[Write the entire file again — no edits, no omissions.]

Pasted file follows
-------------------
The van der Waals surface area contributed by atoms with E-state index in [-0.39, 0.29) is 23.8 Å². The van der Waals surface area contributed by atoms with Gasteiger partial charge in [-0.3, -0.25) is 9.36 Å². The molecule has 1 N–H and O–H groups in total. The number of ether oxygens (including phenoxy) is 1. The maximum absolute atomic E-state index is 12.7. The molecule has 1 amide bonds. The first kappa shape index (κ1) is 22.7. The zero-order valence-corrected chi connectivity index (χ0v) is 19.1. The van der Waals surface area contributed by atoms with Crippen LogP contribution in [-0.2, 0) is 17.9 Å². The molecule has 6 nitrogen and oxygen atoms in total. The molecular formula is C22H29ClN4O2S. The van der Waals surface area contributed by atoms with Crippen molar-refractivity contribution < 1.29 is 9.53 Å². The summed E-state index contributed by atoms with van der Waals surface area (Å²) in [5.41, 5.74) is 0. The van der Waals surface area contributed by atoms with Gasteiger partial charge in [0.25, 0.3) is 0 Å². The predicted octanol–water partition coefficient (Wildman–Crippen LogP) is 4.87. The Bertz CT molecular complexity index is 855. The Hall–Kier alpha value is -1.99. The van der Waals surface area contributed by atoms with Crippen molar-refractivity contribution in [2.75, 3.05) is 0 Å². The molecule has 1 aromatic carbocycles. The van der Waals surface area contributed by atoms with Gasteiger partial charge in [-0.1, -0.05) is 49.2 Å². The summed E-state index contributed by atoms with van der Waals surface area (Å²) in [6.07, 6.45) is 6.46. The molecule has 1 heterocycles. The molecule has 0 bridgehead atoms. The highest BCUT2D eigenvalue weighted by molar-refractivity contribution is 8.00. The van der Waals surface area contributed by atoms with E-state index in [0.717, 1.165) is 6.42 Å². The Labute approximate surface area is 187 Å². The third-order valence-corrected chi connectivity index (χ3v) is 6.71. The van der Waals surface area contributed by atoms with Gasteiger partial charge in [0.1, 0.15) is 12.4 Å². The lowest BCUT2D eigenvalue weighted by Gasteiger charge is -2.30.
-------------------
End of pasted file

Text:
The van der Waals surface area contributed by atoms with E-state index in [-0.39, 0.29) is 23.8 Å². The van der Waals surface area contributed by atoms with Gasteiger partial charge in [-0.3, -0.25) is 9.36 Å². The molecule has 1 N–H and O–H groups in total. The number of ether oxygens (including phenoxy) is 1. The maximum absolute atomic E-state index is 12.7. The molecule has 1 amide bonds. The first kappa shape index (κ1) is 22.7. The zero-order valence-corrected chi connectivity index (χ0v) is 19.1. The van der Waals surface area contributed by atoms with Crippen LogP contribution in [-0.2, 0) is 17.9 Å². The molecule has 6 nitrogen and oxygen atoms in total. The molecular formula is C22H29ClN4O2S. The van der Waals surface area contributed by atoms with Crippen molar-refractivity contribution < 1.29 is 9.53 Å². The summed E-state index contributed by atoms with van der Waals surface area (Å²) in [5.41, 5.74) is 0. The van der Waals surface area contributed by atoms with Gasteiger partial charge in [0.25, 0.3) is 0 Å². The predicted octanol–water partition coefficient (Wildman–Crippen LogP) is 4.87. The Bertz CT molecular complexity index is 855. The Hall–Kier alpha value is -1.99. The van der Waals surface area contributed by atoms with Crippen molar-refractivity contribution in [2.75, 3.05) is 0 Å². The molecule has 1 aromatic carbocycles. The van der Waals surface area contributed by atoms with Gasteiger partial charge in [-0.1, -0.05) is 49.2 Å². The summed E-state index contributed by atoms with van der Waals surface area (Å²) in [6.07, 6.45) is 6.46. The molecule has 1 heterocycles. The molecule has 0 bridgehead atoms. The highest BCUT2D eigenvalue weighted by molar-refractivity contribution is 8.00. The van der Waals surface area contributed by atoms with E-state index in [0.717, 1.165) is 6.42 Å². The Labute approximate surface area is 187 Å². The third-order valence-corrected chi connectivity index (χ3v) is 6.71. The van der Waals surface area contributed by atoms with Gasteiger partial charge in [0.1, 0.15) is 12.4 Å². The lowest BCUT2D eigenvalue weighted by Gasteiger charge is -2.30.